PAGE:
His story demonstrates the dangers of fundamental or radical religion and the necessity of achieving worldwide secularism.
Ostracised by his own community
Our client was ostracised by his community, including his own family, for leaving Islam, the religion he was born into.
Although he was simply exercising his right to choose his belief system, his decision to become agnostic was met with hostility by those closest to him. Apostates, sometimes called “infidel” or “kafir” in Islam, are often targeted by family and friends for leaving or even questioning their religion. Many chose to remain quiet, and are considered “closeted” agnostic, atheist, or convert.
Others run away to seek asylum, as in our client’s case.
Here is an extract from the case, taken with the client’s permission, recounted by one of our legal team volunteers:
As a child, this client struggled to express himself within the confinement of his heavily religious and conservative Islamic home. He felt he had no choice in the matter of becoming a Muslim, yet he also had no choice in leaving it.
Many times he suffered the threats of his own father and sometimes underwent scarring physical abuse simply because he alluded to having mere doubts about the religion.
In the community of Bangladesh, particularly the area he lived in, the man’s differing ideologies were publicly shunned and if anyone spoke of having doubts concerning religious beliefs they could be immediately reported to higher authorities.
Many feared the succeeding consequences of speaking out. He was living in constant fear.”
Another member of AFFMA’s leagl team, with access and permission, reported more extensively on this case. She writes that:
The issues that arose in this matter included whether there was sufficient evidence to demonstrate to the Department that the client was in fact agnostic, and that he faced persecution in Bangladesh based on these beliefs, were he made to return.”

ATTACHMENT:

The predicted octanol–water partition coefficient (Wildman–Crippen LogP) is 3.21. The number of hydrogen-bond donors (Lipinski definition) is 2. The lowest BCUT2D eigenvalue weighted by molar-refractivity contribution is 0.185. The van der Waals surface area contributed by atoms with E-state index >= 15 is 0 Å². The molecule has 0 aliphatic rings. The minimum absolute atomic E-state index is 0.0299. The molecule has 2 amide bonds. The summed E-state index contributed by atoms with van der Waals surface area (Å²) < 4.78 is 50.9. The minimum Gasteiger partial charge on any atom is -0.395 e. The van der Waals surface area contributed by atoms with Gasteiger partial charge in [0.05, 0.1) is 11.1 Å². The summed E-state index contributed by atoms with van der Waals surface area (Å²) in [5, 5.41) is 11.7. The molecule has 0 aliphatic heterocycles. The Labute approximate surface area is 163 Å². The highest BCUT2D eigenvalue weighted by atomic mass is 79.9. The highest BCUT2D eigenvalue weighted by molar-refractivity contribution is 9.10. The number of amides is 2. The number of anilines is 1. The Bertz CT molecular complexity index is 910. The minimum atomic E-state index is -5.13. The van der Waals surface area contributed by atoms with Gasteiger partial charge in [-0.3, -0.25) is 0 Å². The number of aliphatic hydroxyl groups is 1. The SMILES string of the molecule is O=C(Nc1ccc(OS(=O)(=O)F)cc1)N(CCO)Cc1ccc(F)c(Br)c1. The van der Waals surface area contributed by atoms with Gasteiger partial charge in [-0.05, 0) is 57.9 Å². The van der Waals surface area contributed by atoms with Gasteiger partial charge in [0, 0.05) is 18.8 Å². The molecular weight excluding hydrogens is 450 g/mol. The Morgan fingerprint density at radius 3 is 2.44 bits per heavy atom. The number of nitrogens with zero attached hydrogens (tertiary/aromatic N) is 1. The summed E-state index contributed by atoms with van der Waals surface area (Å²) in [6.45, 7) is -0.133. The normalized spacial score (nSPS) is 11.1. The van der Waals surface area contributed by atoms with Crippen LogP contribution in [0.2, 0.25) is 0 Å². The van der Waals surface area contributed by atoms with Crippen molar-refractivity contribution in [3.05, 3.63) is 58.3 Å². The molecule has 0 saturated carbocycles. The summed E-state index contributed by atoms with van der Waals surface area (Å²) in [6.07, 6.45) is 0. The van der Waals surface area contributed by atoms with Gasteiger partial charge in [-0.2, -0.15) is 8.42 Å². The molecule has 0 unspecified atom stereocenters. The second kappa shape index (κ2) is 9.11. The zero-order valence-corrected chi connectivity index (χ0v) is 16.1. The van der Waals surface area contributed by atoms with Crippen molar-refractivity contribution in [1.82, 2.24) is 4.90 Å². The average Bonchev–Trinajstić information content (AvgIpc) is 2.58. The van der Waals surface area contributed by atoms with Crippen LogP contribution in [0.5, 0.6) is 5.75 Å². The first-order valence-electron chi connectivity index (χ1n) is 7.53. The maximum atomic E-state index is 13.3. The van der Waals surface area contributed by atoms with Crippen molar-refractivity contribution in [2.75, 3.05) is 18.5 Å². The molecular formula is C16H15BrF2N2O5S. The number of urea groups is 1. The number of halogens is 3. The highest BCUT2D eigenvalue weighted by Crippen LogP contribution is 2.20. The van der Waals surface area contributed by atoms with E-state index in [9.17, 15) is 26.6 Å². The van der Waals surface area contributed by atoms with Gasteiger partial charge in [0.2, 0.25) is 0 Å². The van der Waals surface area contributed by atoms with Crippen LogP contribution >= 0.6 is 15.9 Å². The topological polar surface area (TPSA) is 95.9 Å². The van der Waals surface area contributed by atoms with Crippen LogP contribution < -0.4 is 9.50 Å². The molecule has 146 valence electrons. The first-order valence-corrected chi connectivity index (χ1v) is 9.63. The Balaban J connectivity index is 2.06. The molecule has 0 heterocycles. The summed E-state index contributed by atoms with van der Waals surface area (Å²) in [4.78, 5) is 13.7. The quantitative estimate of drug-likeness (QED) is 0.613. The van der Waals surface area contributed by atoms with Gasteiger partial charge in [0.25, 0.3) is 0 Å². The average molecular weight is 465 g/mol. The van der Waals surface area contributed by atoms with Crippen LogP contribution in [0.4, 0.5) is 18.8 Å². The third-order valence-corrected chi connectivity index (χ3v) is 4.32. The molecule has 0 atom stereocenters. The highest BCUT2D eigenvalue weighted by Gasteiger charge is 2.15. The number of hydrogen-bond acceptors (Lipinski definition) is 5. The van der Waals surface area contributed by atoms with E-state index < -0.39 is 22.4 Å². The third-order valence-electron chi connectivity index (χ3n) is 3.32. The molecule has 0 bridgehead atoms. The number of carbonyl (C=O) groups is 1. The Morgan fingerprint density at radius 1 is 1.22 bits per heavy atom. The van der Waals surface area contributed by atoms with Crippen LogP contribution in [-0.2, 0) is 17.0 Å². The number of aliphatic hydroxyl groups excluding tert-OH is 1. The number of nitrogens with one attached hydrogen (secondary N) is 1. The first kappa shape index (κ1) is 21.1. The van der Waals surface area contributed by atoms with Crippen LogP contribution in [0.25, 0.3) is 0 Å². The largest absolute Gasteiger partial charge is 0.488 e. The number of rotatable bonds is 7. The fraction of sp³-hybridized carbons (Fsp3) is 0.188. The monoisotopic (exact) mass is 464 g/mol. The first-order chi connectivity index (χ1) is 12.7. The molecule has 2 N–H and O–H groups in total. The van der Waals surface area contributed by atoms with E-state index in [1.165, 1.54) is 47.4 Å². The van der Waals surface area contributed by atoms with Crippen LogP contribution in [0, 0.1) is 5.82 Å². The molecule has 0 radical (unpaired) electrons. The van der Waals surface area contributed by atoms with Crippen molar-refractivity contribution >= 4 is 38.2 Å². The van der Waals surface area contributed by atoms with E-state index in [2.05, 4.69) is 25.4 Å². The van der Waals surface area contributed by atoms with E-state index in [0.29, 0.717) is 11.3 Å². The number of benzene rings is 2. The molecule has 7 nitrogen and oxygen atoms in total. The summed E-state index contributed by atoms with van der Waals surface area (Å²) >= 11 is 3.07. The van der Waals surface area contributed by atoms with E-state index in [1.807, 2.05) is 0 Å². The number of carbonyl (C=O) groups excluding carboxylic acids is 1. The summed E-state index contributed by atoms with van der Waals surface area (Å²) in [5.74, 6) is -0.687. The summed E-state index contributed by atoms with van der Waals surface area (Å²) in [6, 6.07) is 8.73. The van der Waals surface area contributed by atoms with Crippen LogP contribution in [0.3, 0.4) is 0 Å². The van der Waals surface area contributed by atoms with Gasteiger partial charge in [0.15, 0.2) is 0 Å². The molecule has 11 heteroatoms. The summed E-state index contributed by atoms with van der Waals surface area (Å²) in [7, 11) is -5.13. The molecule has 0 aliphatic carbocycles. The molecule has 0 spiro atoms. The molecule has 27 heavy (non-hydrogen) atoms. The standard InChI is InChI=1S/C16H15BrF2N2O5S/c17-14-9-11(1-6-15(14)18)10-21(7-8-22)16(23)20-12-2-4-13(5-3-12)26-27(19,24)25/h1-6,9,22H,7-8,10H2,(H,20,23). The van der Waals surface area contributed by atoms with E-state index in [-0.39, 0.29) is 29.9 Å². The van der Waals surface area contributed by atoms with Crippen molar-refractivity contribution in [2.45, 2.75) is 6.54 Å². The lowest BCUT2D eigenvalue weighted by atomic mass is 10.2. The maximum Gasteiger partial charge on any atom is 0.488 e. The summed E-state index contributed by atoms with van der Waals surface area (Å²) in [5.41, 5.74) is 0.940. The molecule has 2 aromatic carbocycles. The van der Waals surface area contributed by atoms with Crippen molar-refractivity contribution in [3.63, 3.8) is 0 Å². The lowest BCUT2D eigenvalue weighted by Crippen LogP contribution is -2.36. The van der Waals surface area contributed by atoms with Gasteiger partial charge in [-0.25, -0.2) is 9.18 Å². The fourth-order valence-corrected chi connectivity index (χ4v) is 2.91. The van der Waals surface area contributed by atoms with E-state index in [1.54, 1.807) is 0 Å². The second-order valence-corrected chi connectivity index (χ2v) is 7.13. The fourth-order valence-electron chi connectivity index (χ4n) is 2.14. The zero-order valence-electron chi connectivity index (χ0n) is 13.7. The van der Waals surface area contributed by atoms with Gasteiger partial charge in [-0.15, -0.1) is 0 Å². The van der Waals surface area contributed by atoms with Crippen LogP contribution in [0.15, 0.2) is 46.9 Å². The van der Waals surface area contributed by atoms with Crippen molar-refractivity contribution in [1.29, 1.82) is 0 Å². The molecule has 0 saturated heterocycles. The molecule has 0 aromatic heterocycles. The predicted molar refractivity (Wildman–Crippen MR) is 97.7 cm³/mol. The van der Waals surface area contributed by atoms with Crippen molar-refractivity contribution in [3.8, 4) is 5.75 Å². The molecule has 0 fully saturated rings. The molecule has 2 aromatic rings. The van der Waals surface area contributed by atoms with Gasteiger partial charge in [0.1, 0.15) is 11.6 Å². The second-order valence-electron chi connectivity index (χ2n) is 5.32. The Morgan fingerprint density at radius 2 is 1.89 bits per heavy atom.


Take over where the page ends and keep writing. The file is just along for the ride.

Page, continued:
1951 Refugee Convention
Here it should be mentioned that a lack of belief is considered a belief for the purposes of the 1951 Refugee Convention, as incorporated into Australian domestic law by the enactment of the Migration Act 1958. Australia has accepted atheism as grounds for asylum for those fleeing religious persecution.
The AFFMA team made submissions to the Department in support of our client, asserting that a conversion from Islam to agnosticism was a basis for a “well-founded fear of persecution” in a country such as Bangladesh, where more than 85 % of the population is Sunni Muslim and the national religion is Islam.
Posting or circulating “blasphemous” material in some countries can end in incarceration or death. According to the Department of Foreign Affairs and Trade (DFAT), anti-Islamist bloggers in Bangladesh are vulnerable to violence, with limited protection from the government. Sadly, it seems that the public agrees with the strict punishments put in place; in Bangladesh, many have even marched in favour of the death penalty.
The same volunteer migration lawyer noted that:
While the applicant was not a “high-profile blogger” and therefore lacked the notoriety and the corresponding high degree of risk of harm, the AFFMA team asserted that the applicant’s social media activity and the death threats directed at him meant that the applicant faced a significant risk of harm were he forced to return to Bangladesh.”
I would like to wish this brave individual the best. I hope to see him attain a protection visa and settle comfortably in a state where he will not be abused, ostracized, or threatened for his personal beliefs.
The number of people forced to seek safety because of well-founded fears of persecution, conflict, violence, and violations of human rights is at a record high, leading to an ongoing refugee crisis.
By the end of 2015, more than 65 million people had been displaced. More than half of these refugees come from three countries: Syria, Afghanistan, and Somalia. Despite the dominant narrative in the media, the refugee crisis requires a humane solution.
Australia’s resettlement policies have some positive aspects, but policies regarding asylum seekers, especially those arriving by boat, demonstrate little to no empathy.
The Refugee Council has noted that the situation in offshore detention centres has “deteriorated significantly in the last two years as the prolonged detention and deprivation of hope has started to break greater numbers of people.”
Indefinite detention is not a viable or humane solution, and we should help people settle in Australia.
BA (UNSW), LLB (Macquarie University) – Student at law.